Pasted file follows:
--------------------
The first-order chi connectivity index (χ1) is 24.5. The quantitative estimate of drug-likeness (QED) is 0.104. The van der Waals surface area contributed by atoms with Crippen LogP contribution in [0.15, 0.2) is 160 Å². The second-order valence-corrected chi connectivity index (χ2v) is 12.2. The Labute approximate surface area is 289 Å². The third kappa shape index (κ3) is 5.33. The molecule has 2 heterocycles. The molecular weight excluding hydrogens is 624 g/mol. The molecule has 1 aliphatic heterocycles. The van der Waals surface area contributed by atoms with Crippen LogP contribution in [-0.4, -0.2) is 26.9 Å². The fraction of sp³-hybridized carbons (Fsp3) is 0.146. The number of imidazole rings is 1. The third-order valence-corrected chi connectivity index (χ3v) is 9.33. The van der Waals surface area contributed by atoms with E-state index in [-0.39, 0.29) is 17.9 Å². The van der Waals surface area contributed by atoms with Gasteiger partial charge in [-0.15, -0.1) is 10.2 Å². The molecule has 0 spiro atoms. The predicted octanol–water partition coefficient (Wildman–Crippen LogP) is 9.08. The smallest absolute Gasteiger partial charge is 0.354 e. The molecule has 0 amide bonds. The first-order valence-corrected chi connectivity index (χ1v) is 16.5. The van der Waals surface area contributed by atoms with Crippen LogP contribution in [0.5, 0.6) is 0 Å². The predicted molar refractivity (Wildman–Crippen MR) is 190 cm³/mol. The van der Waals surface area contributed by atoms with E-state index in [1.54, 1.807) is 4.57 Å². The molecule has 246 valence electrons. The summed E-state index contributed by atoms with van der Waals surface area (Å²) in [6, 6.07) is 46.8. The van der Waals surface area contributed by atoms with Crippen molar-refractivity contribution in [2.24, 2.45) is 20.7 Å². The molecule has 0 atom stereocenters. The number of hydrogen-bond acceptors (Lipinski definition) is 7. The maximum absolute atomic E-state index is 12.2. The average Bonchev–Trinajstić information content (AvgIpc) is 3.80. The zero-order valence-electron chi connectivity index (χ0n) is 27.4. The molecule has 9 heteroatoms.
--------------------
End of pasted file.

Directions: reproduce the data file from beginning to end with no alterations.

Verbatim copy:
The first-order chi connectivity index (χ1) is 24.5. The quantitative estimate of drug-likeness (QED) is 0.104. The van der Waals surface area contributed by atoms with Crippen LogP contribution in [0.15, 0.2) is 160 Å². The second-order valence-corrected chi connectivity index (χ2v) is 12.2. The Labute approximate surface area is 289 Å². The third kappa shape index (κ3) is 5.33. The molecule has 2 heterocycles. The molecular weight excluding hydrogens is 624 g/mol. The molecule has 1 aliphatic heterocycles. The van der Waals surface area contributed by atoms with Crippen LogP contribution in [-0.4, -0.2) is 26.9 Å². The fraction of sp³-hybridized carbons (Fsp3) is 0.146. The number of imidazole rings is 1. The third-order valence-corrected chi connectivity index (χ3v) is 9.33. The van der Waals surface area contributed by atoms with E-state index in [-0.39, 0.29) is 17.9 Å². The van der Waals surface area contributed by atoms with Gasteiger partial charge in [-0.15, -0.1) is 10.2 Å². The molecule has 0 spiro atoms. The predicted octanol–water partition coefficient (Wildman–Crippen LogP) is 9.08. The smallest absolute Gasteiger partial charge is 0.354 e. The molecule has 0 amide bonds. The first-order valence-corrected chi connectivity index (χ1v) is 16.5. The van der Waals surface area contributed by atoms with Crippen LogP contribution in [0.5, 0.6) is 0 Å². The predicted molar refractivity (Wildman–Crippen MR) is 190 cm³/mol. The van der Waals surface area contributed by atoms with E-state index in [1.54, 1.807) is 4.57 Å². The molecule has 246 valence electrons. The summed E-state index contributed by atoms with van der Waals surface area (Å²) in [6, 6.07) is 46.8. The van der Waals surface area contributed by atoms with Crippen molar-refractivity contribution in [2.24, 2.45) is 20.7 Å². The molecule has 0 atom stereocenters. The number of hydrogen-bond acceptors (Lipinski definition) is 7. The maximum absolute atomic E-state index is 12.2. The average Bonchev–Trinajstić information content (AvgIpc) is 3.80. The zero-order valence-electron chi connectivity index (χ0n) is 27.4. The molecule has 9 heteroatoms.